Dwyer and colleagues noted that, while the protective effect reported by questionnaire based studies is “about 26% for total PA, 20% to 25% for moderate volume/intensity of PA, and 30% to 35% for high amounts/intensity of PA,” the results of the current study “concur with the findings from a harmonized meta-analysis with mortality as the outcome that found the protective effect of accelerometer-measured PA to be much greater than that reported in the literature for questionnaire-based studies.” Also, while there were minimal differences between sexes in risk of CVD for moderate and total volume PA, “for vigorous PA, compared with men, a stronger inverse association was observed for women (Pinteraction <0.001),” they wrote.
“This is the largest ever study of exquisite device-measured physical activity and cardiovascular disease,” Aiden Doherty, PhD, study coauthor and associate professor at Oxford University, said in a statement. “It shows that physical activity is probably even more important for the prevention of cardiovascular disease than we previously thought. Our findings lend further weight to the new WHO guidelines on physical activity which recommend at least 150 to 300 minutes of moderate to vigorous aerobic activity per week for all adults.”
Rema Ramakrishnan, MPH, PhD, also of Oxford University and study first author, added that they are “confident about the study findings because physical activity was objectively assessed by a more valid tool that can capture frequency, intensity, and duration of physical activity rather than self-reported by the participants.”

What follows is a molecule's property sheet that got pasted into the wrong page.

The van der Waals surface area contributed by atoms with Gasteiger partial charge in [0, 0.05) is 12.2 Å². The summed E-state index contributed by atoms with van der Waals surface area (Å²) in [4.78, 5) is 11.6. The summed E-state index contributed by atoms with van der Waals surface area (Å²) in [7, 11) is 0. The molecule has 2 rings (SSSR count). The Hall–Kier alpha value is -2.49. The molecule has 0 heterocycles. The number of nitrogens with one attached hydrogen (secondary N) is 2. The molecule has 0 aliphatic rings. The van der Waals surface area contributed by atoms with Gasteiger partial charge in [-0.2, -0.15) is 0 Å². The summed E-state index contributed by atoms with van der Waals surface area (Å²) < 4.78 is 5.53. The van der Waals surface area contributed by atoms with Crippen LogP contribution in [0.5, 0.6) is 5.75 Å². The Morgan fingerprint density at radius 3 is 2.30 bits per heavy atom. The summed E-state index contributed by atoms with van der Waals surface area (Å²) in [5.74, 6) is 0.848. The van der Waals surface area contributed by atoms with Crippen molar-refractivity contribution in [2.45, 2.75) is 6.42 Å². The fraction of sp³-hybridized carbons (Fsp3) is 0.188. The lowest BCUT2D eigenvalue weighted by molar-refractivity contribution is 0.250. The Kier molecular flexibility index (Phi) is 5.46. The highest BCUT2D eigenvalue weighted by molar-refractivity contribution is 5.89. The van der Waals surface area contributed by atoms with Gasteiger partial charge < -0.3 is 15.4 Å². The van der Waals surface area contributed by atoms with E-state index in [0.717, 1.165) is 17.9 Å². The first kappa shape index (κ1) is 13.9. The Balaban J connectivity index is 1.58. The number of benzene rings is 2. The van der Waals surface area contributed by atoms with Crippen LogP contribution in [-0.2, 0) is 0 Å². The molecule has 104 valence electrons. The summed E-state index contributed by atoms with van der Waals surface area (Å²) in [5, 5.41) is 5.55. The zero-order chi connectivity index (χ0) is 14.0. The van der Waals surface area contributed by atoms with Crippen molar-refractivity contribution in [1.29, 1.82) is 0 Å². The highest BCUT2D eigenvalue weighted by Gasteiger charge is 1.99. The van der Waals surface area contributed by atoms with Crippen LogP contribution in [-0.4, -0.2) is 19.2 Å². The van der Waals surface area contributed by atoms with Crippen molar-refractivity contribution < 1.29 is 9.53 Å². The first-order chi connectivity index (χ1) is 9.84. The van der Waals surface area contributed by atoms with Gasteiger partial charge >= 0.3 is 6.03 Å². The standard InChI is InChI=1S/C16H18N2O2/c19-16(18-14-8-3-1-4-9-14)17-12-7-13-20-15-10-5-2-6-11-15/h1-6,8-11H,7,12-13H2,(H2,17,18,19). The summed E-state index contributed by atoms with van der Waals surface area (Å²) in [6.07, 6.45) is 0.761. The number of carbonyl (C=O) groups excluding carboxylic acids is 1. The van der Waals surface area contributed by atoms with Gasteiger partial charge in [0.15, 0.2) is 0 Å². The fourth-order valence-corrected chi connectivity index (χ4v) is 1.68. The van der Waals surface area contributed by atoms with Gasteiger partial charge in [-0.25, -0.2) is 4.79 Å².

Dwyer and colleagues noted potential limitations to their study, including a lack of robust evidence that a 7-day measurement is representative of habitual PA, as well as the potential for “reverse causality where incipient CVD, not yet detected clinically, might lead to reduced PA because it makes it more difficult for an individual to undertake PA.”
A large population-based cohort study found that higher levels of moderate-intensity and vigorous-intensity physical activity were inversely associated with lower risk of incident CVD, with no evidence for a threshold effect.
These findings suggest that the potential risk reduction estimated in those engaging in relatively high levels of activity is substantial and justifies a greater emphasis on measures to increase levels of physical activity in the community.
John McKenna, Associate Editor, BreakingMED™
Study co-author Rahimi reported receiving personal fees as the associate editor for PLOS Medicine and is in receipt of personal fees as associate editor for BMJ Heart; coauthor Woodward is a consultant for Amen and Kirin; coauthor Walmsley is supported by a Medical Research Council Industrial Strategy Studentship (grant number MR/S502509) — the Medical Research Council had no role in the current study.
Cat ID: 914
Topic ID: 74,914,730,914,192,48,925